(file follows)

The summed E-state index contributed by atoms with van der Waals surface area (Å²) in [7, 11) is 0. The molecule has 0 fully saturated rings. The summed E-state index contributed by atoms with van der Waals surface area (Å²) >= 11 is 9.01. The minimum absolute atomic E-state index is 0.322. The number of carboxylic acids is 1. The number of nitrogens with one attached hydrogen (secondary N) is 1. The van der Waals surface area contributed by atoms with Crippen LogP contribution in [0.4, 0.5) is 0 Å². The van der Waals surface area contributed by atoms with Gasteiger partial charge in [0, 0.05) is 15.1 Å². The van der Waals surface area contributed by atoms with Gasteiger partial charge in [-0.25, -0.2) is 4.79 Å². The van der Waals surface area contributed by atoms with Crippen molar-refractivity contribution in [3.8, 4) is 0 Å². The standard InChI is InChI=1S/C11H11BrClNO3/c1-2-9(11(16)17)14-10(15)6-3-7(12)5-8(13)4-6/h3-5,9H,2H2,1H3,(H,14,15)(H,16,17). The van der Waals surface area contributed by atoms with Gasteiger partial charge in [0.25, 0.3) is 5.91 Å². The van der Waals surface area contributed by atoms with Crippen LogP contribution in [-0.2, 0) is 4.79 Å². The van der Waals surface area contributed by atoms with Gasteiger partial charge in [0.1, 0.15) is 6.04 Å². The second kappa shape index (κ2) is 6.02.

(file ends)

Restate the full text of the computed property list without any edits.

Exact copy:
The summed E-state index contributed by atoms with van der Waals surface area (Å²) in [7, 11) is 0. The molecule has 0 fully saturated rings. The summed E-state index contributed by atoms with van der Waals surface area (Å²) >= 11 is 9.01. The minimum absolute atomic E-state index is 0.322. The number of carboxylic acids is 1. The number of nitrogens with one attached hydrogen (secondary N) is 1. The van der Waals surface area contributed by atoms with Crippen LogP contribution in [0.4, 0.5) is 0 Å². The van der Waals surface area contributed by atoms with Gasteiger partial charge in [0, 0.05) is 15.1 Å². The van der Waals surface area contributed by atoms with Gasteiger partial charge in [-0.25, -0.2) is 4.79 Å². The van der Waals surface area contributed by atoms with Crippen molar-refractivity contribution in [3.8, 4) is 0 Å². The standard InChI is InChI=1S/C11H11BrClNO3/c1-2-9(11(16)17)14-10(15)6-3-7(12)5-8(13)4-6/h3-5,9H,2H2,1H3,(H,14,15)(H,16,17). The van der Waals surface area contributed by atoms with Gasteiger partial charge in [0.25, 0.3) is 5.91 Å². The van der Waals surface area contributed by atoms with Crippen LogP contribution in [-0.2, 0) is 4.79 Å². The van der Waals surface area contributed by atoms with Gasteiger partial charge in [0.1, 0.15) is 6.04 Å². The second kappa shape index (κ2) is 6.02.